View research View latest news Sign up for updates. One hundred male and female undergraduate students viewed erotic slides depicting a wide range of human sexual behaviors. Each subject rated the stimuli on three criteria: sexual stimulation, liking for the slide, and extremeness of the behavior portrayed. Following the rating session, subjects completed Thorne's Sex Inventory, which theoretically measures psychosexual adjustment. Results indicated that males and females reported minimal sexual stimulation and minimal liking for the slides, but males in general reported greater sexual stimulation and liking than did females.
What’s the attraction?
View research View latest news Sign up for updates. Recent empirical evidence suggests that males and females differ very little in their response to erotica. Yet public opinion suggests that there are indeed differences: perceived differences. The present study explored two possibilities why these perceived differences continue to exist. One basis for such differences would be that both males and females see males as being more aroused or arousable by erotic stimuli, that is, a pure gender stereotype. The results of the study suggest that the latter process is more typical of males than of females; and that the former process is partially true for females, who tend as well to view all others males and females as being more aroused by erotic stimuli than they themselves are. This is a preview of subscription content, log in to check access. Rent this article via DeepDyve.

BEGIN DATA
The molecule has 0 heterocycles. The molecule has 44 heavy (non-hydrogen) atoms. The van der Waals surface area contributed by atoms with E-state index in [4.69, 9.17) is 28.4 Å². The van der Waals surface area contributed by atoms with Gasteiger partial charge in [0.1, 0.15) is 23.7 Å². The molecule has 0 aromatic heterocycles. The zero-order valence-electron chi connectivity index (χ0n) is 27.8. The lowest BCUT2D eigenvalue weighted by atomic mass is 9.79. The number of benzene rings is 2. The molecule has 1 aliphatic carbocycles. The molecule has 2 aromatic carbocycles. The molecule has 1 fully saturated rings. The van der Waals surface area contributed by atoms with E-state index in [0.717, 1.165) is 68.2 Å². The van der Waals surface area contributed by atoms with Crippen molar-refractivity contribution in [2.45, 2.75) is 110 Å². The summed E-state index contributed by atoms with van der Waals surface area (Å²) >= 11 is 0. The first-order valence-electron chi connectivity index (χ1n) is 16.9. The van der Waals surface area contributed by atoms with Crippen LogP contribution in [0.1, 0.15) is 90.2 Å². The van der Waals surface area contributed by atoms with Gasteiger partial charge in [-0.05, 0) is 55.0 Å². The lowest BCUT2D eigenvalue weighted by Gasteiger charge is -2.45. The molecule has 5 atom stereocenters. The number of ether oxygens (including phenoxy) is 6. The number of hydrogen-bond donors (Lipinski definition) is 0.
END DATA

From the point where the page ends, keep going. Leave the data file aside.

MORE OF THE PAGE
The Atlantic Crossword
Lucy Neville does not work for, consult, own shares in or receive funding from any company or organisation that would benefit from this article, and has disclosed no relevant affiliations beyond their academic appointment. Men tend to tilt their heads quizzically to one side. Women tend to respond a little differently. Media producers are starting to catch on: Game of Thrones author George R. But we still live in a society where we are very much conditioned to see the naked male — and particularly the naked penis — as either gross, funny or scary. There is a widespread feeling among many of the women I interviewed that men participate in porn because they like sex — helped by visual cues of pleasure such as erections and ejaculation. For women who like hardcore kink and BDSM, two or more participants of the same gender removes some of the potentially off-putting power dynamics from a scene, and means they can just enjoy the eroticism of the act. Many spoke about how this ability really opens up sexuality as something fluid and playful. There is a line of thinking in feminist discourse, memorably advanced by Simone de Beauvoir , that women are forced from childhood to identify as men, because so many cultural products are designed for men, and women are made to objectify themselves for the male gaze. But for a lot of women I interviewed, this process of switching viewpoints and identities is empowering and exciting.